Benn Steil


A graphical take on geoeconomic issues, with links to the news and expert commentary.

The Changing Shape of Unemployment

by the Center for Geoeconomic Studies Monday, June 27, 2011

Job Level Relative to Prior peak

The shape of U.S. labor market declines and recoveries—as measured by the current level of employment relative to the prior peak—has changed dramatically over the past two decades. From the 1940s through the 1970s, they exhibited a V-shape of sharp declines and rapid recoveries, as seen in the chart above. By the 1990s they took on a U-shape, signifying longer, persistent unemployment. “During times like the 1950s and 1960s, a rising level of educational attainment kept up with this rising demand for skill,” MIT economist David Autor writes, “but since the late 1970s and early 1980s, the rise in U.S. education levels has not kept up with the rising demand for skilled workers.” The labor demand differential is particularly stark today: unemployment among the college-educated stands at 4.5%, compared with 14.7% for those without high school degrees.  Unemployment compensation, the main tool in the U.S. arsenal to address joblessness, was created back in 1935 to buffer relatively short stints of unemployment, but the need today continuously to extend benefits is a sign that policy has got to address the skills mismatch far more effectively.

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Why You Need American Dollars to Mint Australian Ones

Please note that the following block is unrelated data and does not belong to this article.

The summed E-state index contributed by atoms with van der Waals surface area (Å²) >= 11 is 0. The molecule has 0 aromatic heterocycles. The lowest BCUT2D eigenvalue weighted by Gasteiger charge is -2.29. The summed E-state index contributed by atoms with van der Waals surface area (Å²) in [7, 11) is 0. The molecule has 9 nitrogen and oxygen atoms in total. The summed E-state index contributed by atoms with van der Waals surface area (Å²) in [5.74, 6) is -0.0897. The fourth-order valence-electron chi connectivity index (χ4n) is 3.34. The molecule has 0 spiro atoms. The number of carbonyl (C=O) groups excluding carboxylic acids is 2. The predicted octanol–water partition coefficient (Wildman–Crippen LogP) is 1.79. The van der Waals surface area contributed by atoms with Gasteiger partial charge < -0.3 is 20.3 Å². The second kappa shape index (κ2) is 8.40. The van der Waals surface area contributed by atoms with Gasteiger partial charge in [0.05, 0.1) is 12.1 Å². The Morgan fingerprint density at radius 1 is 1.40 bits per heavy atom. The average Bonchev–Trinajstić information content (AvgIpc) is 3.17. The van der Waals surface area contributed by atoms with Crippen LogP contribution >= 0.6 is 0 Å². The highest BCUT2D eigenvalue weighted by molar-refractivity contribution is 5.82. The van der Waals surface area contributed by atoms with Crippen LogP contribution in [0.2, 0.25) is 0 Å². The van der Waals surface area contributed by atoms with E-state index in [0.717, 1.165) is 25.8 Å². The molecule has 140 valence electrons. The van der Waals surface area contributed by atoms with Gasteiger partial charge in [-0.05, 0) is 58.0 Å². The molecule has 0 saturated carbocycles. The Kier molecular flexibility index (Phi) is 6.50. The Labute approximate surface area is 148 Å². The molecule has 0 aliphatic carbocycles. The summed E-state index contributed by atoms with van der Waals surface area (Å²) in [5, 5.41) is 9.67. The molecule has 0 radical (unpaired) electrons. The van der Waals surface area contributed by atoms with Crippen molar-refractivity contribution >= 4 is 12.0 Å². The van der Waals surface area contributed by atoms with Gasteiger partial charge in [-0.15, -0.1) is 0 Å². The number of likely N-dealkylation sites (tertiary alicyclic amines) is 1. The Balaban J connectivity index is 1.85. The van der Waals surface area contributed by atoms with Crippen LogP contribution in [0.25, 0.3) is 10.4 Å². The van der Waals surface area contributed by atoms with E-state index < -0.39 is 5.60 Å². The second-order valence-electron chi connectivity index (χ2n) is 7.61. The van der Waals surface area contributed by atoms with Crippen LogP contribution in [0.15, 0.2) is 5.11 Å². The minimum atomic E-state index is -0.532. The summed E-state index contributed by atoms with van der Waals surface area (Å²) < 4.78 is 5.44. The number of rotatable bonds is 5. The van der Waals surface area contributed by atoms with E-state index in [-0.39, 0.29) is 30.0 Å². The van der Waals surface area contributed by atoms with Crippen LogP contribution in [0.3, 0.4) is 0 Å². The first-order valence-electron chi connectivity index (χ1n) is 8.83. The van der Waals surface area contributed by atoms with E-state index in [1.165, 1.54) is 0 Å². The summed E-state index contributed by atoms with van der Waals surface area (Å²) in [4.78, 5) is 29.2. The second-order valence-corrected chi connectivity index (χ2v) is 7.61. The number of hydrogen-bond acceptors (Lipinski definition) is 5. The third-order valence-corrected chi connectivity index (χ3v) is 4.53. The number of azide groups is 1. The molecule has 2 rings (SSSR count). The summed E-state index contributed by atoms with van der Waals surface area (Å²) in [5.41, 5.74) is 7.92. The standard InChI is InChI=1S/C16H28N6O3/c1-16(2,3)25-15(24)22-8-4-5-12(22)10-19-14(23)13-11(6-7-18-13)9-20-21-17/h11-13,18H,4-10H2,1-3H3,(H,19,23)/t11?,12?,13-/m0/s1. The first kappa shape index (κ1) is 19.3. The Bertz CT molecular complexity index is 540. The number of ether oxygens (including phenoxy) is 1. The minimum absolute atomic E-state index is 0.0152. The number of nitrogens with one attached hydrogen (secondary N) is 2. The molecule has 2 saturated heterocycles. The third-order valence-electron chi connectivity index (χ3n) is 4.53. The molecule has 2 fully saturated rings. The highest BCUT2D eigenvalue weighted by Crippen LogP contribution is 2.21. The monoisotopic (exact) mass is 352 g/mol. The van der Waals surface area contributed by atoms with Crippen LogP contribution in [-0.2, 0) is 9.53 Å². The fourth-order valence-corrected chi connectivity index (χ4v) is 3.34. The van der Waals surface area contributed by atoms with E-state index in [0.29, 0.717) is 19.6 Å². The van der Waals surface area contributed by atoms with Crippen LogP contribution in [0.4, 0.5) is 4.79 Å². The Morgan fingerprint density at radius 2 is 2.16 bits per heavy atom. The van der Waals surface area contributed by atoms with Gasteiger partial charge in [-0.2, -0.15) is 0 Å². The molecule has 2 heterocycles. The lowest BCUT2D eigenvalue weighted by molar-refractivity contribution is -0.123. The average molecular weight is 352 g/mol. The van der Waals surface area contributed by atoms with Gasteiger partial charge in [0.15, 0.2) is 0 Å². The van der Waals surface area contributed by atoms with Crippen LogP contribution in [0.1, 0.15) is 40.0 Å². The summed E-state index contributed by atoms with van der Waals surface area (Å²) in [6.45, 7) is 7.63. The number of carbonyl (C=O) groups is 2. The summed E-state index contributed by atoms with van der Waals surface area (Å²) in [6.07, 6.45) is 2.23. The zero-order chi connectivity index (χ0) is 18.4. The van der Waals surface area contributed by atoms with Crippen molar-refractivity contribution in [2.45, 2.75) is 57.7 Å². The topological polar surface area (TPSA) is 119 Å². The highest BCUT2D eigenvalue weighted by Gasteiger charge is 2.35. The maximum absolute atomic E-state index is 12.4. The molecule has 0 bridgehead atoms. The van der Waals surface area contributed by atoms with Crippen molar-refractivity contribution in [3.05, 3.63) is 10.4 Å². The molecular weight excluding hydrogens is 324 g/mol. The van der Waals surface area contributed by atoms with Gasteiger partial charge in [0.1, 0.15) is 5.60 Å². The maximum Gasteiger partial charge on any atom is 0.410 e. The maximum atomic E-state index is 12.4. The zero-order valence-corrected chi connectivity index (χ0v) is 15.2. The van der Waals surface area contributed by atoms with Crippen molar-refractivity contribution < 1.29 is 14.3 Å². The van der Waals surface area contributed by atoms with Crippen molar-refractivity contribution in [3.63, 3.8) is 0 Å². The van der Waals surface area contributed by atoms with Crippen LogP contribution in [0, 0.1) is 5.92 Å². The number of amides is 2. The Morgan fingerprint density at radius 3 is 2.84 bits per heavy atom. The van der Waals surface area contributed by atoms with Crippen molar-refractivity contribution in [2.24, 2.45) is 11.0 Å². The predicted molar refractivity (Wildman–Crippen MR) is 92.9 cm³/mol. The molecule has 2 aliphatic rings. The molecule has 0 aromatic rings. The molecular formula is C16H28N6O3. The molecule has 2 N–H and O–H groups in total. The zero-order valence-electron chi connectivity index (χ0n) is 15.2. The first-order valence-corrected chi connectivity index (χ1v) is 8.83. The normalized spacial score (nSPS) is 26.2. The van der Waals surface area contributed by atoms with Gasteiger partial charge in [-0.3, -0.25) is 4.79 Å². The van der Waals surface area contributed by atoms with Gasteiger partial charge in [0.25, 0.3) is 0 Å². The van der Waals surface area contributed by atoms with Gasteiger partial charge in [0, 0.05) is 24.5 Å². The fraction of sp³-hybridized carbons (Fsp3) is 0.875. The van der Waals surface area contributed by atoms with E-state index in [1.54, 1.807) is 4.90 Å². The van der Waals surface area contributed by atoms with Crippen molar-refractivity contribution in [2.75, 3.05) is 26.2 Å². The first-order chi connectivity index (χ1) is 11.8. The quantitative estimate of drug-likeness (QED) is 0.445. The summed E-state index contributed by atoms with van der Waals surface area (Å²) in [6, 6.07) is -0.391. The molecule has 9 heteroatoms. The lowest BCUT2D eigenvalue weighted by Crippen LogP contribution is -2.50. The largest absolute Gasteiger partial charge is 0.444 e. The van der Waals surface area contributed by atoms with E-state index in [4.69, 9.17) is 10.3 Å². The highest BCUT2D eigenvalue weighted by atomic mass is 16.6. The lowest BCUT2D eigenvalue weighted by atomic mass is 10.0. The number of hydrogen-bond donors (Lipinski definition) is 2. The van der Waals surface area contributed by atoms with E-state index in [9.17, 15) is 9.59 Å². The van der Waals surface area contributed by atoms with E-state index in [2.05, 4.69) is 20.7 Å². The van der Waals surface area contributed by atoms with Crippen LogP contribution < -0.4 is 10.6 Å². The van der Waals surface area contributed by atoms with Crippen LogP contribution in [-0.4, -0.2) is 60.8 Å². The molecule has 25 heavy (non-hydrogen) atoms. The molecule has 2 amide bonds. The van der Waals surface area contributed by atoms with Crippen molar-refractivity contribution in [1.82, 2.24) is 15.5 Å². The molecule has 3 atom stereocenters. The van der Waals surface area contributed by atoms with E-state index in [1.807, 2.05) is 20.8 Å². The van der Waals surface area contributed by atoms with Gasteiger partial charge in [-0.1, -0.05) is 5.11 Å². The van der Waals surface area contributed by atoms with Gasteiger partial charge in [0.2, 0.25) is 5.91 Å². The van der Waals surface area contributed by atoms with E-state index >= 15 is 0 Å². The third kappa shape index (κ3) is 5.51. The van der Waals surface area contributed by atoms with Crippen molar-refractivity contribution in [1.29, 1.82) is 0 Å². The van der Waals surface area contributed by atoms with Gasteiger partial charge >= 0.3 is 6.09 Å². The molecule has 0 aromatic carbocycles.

by the Center for Geoeconomic Studies Monday, June 6, 2011

All countries with central banks exercise monetary sovereignty, right?  Nobel economist Paul Krugman certainly thinks so.  “Wow,” he wrote, after reading Benn Steil and Manuel Hinds say otherwise in the Financial Times on May 24, “Have these guys ever talked to anyone in Sweden, which doesn’t need euros to create more kronor?” Fortunately, we have the data, which is better than talk.  Since Mr. Krugman throws Australia into the mix, we will too.  As the figures above illustrate, when the Swedish and Australian central banks expanded credit dramatically during the recent financial crisis their net foreign assets plummeted.  And this is not merely a crisis effect, as the three decades of Australian data show. So it turns out that you do indeed need euros and (American) dollars to create kronor and Australian dollars.  A country that plows on creating credit without them eventually becomes a ward of the IMF.

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